For example, we can consider the information of the wallet where the payment will be made for the “Payment” service or the ids of the products that will be allocated by the “Stock” service. To give a different example, we may be using the CQRS approach and keeping the read-models synced with this method or different domains may be creating their own projection data.

It is one of the simplest methods to apply and start. Especially thin events might be very useful at the point where the latest version of the data is critical for the subscribers to work.

The disadvantage of this approach is that it brings back the coupling, which we try to divide and reduce with event-based systems, between systems depending on the situation. Because, if the subscriber, which is interested in the relevant change, does not have enough data to work, it must obtain the data by calling the resource APIs of the relevant domains.

If the API of the relevant resource is not working at that time, the subscriber will not be able to perform its operation. In addition, more subscribers, that will be interested in the change, will also bring an internal overhead to the API of the relevant resource.

In order to minimize this internal overhead and coupling that may occur within the system, each service can have its own projection data. Thus, subscribers will not need to call the API of the relevant resource in case of any need and they will not be affected by failures that may occur at the publisher side. We can also think of it as having bulkhead isolation.

Unfortunately, although it sounds like a good solution to have, the technical complexity and eventual/data consistency that this solution will bring to the system should be accepted. Because, in order for related services to create their own projection data and keep them consistent, they should carefully handle all the relevant events which will be occurred in relevant domains.

Fat Events

In this approach, unlike thin events, an event also contains the necessary data for other subscribers to work.

For example, let’s say the “OrderCreated” event is as follows.

public class OrderCreatedEvent
    public Guid OrderId { get; set; }
    public List OderItems { get; set; }
    public UserDTO User { get; set; }
    public WalletDTO Wallet { get; set; }
    public DateTime CreatedOn { get; set; }

public class OrderItemDTO
    public Guid OrderItemId { get; set; }
    public Guid ProductId { get; set; }
    public string ProductName { get; set; }
    public string SKU { get; set; }
    public string Quantity { get; set; }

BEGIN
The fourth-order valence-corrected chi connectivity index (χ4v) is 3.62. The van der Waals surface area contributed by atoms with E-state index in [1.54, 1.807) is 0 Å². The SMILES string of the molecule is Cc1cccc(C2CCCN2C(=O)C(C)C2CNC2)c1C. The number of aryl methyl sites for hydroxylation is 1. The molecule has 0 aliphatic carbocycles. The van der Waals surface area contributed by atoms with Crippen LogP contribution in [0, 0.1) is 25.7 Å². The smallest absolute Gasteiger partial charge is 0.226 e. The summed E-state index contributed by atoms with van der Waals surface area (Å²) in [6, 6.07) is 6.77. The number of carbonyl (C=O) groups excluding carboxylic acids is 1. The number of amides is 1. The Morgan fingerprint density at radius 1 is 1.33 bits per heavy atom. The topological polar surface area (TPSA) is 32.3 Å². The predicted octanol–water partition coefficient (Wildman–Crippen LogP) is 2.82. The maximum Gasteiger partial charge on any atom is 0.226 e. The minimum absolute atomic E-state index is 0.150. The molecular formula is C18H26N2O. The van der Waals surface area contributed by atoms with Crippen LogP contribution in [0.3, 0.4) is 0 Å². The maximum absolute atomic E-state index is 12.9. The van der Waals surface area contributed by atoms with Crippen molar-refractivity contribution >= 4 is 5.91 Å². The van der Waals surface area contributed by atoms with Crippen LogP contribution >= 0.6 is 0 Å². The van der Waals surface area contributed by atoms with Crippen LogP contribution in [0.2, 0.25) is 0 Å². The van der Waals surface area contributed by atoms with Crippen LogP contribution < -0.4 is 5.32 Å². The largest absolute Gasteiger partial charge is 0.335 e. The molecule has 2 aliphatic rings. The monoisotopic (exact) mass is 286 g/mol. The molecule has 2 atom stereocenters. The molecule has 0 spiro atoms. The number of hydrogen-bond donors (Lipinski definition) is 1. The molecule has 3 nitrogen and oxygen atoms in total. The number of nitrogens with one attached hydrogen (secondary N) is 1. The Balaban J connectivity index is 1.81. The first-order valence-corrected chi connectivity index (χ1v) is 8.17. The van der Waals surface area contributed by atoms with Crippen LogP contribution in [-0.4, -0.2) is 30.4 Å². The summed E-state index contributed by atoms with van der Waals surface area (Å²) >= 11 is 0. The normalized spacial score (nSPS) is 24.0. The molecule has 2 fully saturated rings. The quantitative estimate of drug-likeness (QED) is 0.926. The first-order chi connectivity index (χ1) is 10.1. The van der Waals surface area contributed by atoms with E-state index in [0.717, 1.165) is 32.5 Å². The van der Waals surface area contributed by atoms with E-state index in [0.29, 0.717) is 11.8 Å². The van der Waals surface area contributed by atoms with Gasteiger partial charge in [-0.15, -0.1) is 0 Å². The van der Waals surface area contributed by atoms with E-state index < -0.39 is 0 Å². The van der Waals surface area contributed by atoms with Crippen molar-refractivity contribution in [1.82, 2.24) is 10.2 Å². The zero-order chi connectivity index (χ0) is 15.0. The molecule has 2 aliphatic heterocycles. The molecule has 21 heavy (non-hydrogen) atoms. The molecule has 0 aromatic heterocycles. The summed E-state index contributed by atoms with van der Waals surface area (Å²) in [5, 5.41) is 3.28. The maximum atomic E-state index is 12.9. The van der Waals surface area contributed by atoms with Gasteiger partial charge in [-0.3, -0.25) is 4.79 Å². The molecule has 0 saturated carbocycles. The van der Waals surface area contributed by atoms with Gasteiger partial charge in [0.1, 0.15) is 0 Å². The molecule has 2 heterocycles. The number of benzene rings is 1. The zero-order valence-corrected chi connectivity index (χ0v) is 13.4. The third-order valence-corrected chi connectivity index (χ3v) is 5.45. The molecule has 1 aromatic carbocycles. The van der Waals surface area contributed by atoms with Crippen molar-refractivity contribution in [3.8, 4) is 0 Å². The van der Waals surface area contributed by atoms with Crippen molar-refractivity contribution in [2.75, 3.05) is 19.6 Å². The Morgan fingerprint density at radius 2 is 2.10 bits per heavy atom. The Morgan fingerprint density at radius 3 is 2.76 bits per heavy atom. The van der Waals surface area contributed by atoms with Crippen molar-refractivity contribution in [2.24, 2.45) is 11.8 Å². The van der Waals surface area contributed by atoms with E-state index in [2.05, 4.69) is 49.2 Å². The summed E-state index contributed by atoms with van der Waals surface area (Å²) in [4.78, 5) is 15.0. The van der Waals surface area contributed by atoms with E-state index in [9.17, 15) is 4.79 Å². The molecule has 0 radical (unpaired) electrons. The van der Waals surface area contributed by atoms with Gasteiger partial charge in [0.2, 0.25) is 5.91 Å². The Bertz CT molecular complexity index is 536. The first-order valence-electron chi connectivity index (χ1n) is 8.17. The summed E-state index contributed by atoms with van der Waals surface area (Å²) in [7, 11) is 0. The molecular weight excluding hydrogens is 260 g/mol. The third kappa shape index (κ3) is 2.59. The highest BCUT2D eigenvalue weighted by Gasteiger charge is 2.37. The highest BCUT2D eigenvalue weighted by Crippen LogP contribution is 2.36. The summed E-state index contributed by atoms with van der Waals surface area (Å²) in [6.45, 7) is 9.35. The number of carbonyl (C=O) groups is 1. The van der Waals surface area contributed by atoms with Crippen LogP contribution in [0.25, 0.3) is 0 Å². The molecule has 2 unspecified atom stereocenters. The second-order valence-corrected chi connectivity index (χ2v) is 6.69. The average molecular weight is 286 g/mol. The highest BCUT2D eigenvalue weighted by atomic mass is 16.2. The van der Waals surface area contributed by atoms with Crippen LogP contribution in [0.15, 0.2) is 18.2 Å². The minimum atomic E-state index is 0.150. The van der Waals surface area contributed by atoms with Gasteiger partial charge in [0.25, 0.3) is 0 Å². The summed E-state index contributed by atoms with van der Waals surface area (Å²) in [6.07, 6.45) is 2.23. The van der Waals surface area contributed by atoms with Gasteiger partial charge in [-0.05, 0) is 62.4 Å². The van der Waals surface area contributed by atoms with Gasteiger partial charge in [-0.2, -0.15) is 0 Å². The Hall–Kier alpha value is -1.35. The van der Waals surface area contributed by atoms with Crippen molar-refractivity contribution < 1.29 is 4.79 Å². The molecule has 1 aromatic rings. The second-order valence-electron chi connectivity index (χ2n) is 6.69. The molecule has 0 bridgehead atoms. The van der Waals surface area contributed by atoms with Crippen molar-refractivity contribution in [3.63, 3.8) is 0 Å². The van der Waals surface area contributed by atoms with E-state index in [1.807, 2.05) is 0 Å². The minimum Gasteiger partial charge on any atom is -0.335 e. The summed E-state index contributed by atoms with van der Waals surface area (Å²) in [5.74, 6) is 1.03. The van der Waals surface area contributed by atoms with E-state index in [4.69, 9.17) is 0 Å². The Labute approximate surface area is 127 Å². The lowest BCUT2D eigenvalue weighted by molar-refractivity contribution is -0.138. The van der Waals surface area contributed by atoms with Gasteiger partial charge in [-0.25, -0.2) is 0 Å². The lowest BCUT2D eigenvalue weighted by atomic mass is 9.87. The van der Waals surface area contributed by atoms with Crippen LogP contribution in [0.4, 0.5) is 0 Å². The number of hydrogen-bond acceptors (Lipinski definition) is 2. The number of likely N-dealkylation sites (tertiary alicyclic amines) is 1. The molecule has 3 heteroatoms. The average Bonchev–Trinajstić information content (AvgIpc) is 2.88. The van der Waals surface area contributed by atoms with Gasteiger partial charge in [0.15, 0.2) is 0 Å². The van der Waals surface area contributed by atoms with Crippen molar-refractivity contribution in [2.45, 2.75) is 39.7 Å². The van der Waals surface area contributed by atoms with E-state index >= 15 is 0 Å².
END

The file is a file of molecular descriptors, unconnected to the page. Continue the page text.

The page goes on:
public decimal Price { get; set; }

public class UserDTO
    public Guid UserId { get; set; }
    public string Name { get; set; }
    public string Surname { get; set; }
    public string EmailAddress { get; set; }
    public ShippingAddressDTO PreferredShippingAddress { get; set; }

public class ShippingAddressDTO
    public string Address { get; set; }

public class WalletDTO
    public Guid MasterpassWalletId { get; set; }
    public Guid MasterpassCardId { get; set; }

In this scenario, the “OrderCreated” event contains all the data. Thus, other subscribers don’t need to call the resource APIs of the relevant domains or to have projection data. In short, unlike thin events, fat events provides better decoupling, availability and reduces network latency instead of putting a coupling between systems.

As we can see, fat events is a very useful approach in some scenarios. But as we might expect, this approach also doesn’t come perfectly. For example, if it is critical for the subscribers to work with the latest updated version of the relevant data, this method may not be very useful. Because any data in the relevant event may have been outdated at any time.

Also, we cannot ignore the contract dependency that fat events bring to the publisher. With this dependency, we cannot easily delete any data, for example, the “Wallet” object, from the event content at any time without making sure.

How difficult and complex decisions, right? When we are trying to apply a solution for a specific problem, that solution might also bring another problem to the system and we also need to find a solution for it.

Let’s Wrap It Up

The modularity capability of the event-based systems allows us to easily minimize and divide the complexity and coupling of the business we are working on.

In this article, while trying to apply the event-based approach to the domain we are in, I have tried to show how we can design our events in the simplest way and I have also tried to explain with tradeoffs.

It is quite difficult to answer the question of whether it is thin events or fat events. It completely depends on the domain context we are in, its boundaries and needs. As we have seen, although thin events bring runtime coupling to the system as a disadvantage, it also addresses problems such as if it is critical for the subscribers to work with the latest updated version of the data. In addition, it is so easy to apply and start, and it also does not add any contract dependency to the publisher.

On the other hand, fat events provide better decoupling and availability. But we need to accept some problems such as dependency and complexity that fat events bring to the publisher.

So, which approach do you prefer?


Published in.NET.NET CoreArchitecturaldotnetMessagingMicroservices